Motor racing’s governing body has been looking at various solutions to help improve drivers’ head protection, with calls for action having increased in the wake of Justin Wilson’s fatal IndyCar accident at Pocono in August of 2015. One of the key considerations has been to find a way of protecting drivers without it having a negative impact on visibility or extraction by safety personnel – which were factors in the FIA believing a fighter-jet style canopy is not the right solution. An idea of a forward-rollhoop structure also posed similar problems, with a GP2 test at Magny-Cours conducted by Davide Valsecchi reported to be ‘not pleasing’.
As of this year, the FIA has settled on three possible ideas – a smaller version of the forward-rollhoop design, the halo concept that has been worked on by Mercedes, and a new centerline roll hoop idea, which features three long strips of material that run from the front of the cockpit to the rollhoop.
The FIA’s safety director Laurent Mekies said: “We are trying to find concepts that can do the job – and we will find a way that can deal with the other matters [of visibility and extraction]. We are scanning quite a broad range of solutions.”
With testing of the closed cockpit ideas ongoing, Mekies said that introduction of any design change in F1 would be unlikely before 2017 at the earliest.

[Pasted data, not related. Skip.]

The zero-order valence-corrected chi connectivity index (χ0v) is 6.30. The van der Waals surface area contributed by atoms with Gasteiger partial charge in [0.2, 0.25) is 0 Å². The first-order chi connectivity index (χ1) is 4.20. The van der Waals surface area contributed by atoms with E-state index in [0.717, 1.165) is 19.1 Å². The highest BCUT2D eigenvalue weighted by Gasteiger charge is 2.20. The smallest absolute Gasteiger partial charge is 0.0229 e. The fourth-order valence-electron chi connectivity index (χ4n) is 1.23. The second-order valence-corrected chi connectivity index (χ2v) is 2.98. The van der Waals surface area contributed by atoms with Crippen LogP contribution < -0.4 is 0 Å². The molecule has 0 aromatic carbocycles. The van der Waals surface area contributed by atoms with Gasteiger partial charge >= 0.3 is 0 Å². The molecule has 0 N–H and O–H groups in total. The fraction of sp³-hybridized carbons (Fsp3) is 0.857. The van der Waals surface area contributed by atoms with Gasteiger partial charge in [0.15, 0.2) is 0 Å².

“We are at the research stage, and we cannot make anything before 2017 – it is not doable,” he said. “But probably something in 2017 could be reintroduced if we get good results. If we don’t get good results and we need a better solution then there will be a delay.”
The FIA also revealed that it has begun track testing at F1 races of the new high-speed cameras that will be mandatory next year for improving accident research into how the driver’s helmet moves in the cockpit environment during a crash. Daniil Kvyat and Fernando Alonso tested prototype devices, fitted in front of their cockpits looking backwards at their helmets, during a practice run late last year.
So what will Formula One Racing be like in a year? It remains to be seen and we will keep you posted for further developments!